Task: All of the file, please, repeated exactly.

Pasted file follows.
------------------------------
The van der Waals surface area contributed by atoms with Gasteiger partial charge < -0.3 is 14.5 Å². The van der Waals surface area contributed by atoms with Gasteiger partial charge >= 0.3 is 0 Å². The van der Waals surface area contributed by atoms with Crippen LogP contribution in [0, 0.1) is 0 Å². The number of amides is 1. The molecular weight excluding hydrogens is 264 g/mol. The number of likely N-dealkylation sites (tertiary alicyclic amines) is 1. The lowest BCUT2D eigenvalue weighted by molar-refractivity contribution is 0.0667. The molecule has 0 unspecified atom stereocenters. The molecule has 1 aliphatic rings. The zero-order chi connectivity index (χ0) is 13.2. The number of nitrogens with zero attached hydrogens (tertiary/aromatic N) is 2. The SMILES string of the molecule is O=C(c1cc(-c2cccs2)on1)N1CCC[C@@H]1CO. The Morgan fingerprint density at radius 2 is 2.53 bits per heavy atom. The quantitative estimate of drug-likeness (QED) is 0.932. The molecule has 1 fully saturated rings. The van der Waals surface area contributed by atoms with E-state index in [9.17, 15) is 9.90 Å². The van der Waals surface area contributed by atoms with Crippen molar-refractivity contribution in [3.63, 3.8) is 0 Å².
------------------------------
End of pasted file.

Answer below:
The van der Waals surface area contributed by atoms with Gasteiger partial charge < -0.3 is 14.5 Å². The van der Waals surface area contributed by atoms with Gasteiger partial charge >= 0.3 is 0 Å². The van der Waals surface area contributed by atoms with Crippen LogP contribution in [0, 0.1) is 0 Å². The number of amides is 1. The molecular weight excluding hydrogens is 264 g/mol. The number of likely N-dealkylation sites (tertiary alicyclic amines) is 1. The lowest BCUT2D eigenvalue weighted by molar-refractivity contribution is 0.0667. The molecule has 0 unspecified atom stereocenters. The molecule has 1 aliphatic rings. The zero-order chi connectivity index (χ0) is 13.2. The number of nitrogens with zero attached hydrogens (tertiary/aromatic N) is 2. The SMILES string of the molecule is O=C(c1cc(-c2cccs2)on1)N1CCC[C@@H]1CO. The Morgan fingerprint density at radius 2 is 2.53 bits per heavy atom. The quantitative estimate of drug-likeness (QED) is 0.932. The molecule has 1 fully saturated rings. The van der Waals surface area contributed by atoms with E-state index in [9.17, 15) is 9.90 Å². The van der Waals surface area contributed by atoms with Crippen molar-refractivity contribution in [3.63, 3.8) is 0 Å².